Cyclone Chapala made landfall in Yemen on Tuesday (3 November) bringing extensive rain and flooding to many parts of the country. Despite weakening to a Category One cyclone, Chapala is expected to produce as much as 500mm of rain in some areas.
However, the region could now be on further alert after a new weather depression has been seen forming in the Arabian Sea. Forecasters have said that it is too early to be certain about the intensity and direction that the disturbance will take, however, they will be watching it closely for further developments.
"Given the disruption caused by Cyclone Chapala, there is heightened interest in an area of disturbed weather developing to the west of India," a spokesperson for the Met Office said. "This has the potential to develop into a tropical storm and latest forecasts suggest it will move west across the Arabian Sea."
The new warning comes as the United Nations Office for the Coordination of Humanitarian Affairs (UNOCHA) estimated that more than 40,000 people have been displaced or temporarily evacuated in Yemen's coastal regions, with at least 250 homes being damaged or destroyed.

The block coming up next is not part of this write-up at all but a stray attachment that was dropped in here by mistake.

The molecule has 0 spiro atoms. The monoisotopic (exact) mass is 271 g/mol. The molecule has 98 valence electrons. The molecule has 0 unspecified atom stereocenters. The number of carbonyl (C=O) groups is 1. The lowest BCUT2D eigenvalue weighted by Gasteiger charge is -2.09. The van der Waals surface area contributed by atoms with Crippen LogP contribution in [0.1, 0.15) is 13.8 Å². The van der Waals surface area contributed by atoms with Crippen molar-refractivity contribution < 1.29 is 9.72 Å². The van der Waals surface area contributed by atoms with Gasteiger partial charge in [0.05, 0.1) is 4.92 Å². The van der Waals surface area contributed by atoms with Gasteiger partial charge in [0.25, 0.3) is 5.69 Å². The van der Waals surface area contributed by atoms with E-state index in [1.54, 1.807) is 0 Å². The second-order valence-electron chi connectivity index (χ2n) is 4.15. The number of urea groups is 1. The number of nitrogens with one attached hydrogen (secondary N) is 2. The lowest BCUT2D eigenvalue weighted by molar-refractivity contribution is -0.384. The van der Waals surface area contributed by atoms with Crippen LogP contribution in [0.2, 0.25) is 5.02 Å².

Reports indicate that three people have died and more than 30 have been injured since Cyclone Chapala hit Yemen, with "substantial flooding" expected to affect more than one million of the country's population. Although Chapala is expected to weaken as it moves towards the capital city of Sanaa, sustained winds of 118kph and heavy rain is likely for the next day or two.
A spokesperson for the Met Office said: "Although Chapala has weakened to a tropical storm it has become very slow-moving near the coast, which increases the threat from heavy rainfall."
There has previously been only one Category 5 cyclone in the Arabian Sea, Cyclone Gonu in 2007, which weakened before it made landfall in Oman's capital of Muscat. Despite weakening, Gonu killed 100 people in Oman, Iran and the United Arab Emirates and caused billions of dollars' worth of damage. The Met Office indicated that Cyclone Chapala could be much stronger, with "much greater potential for disruption and damage".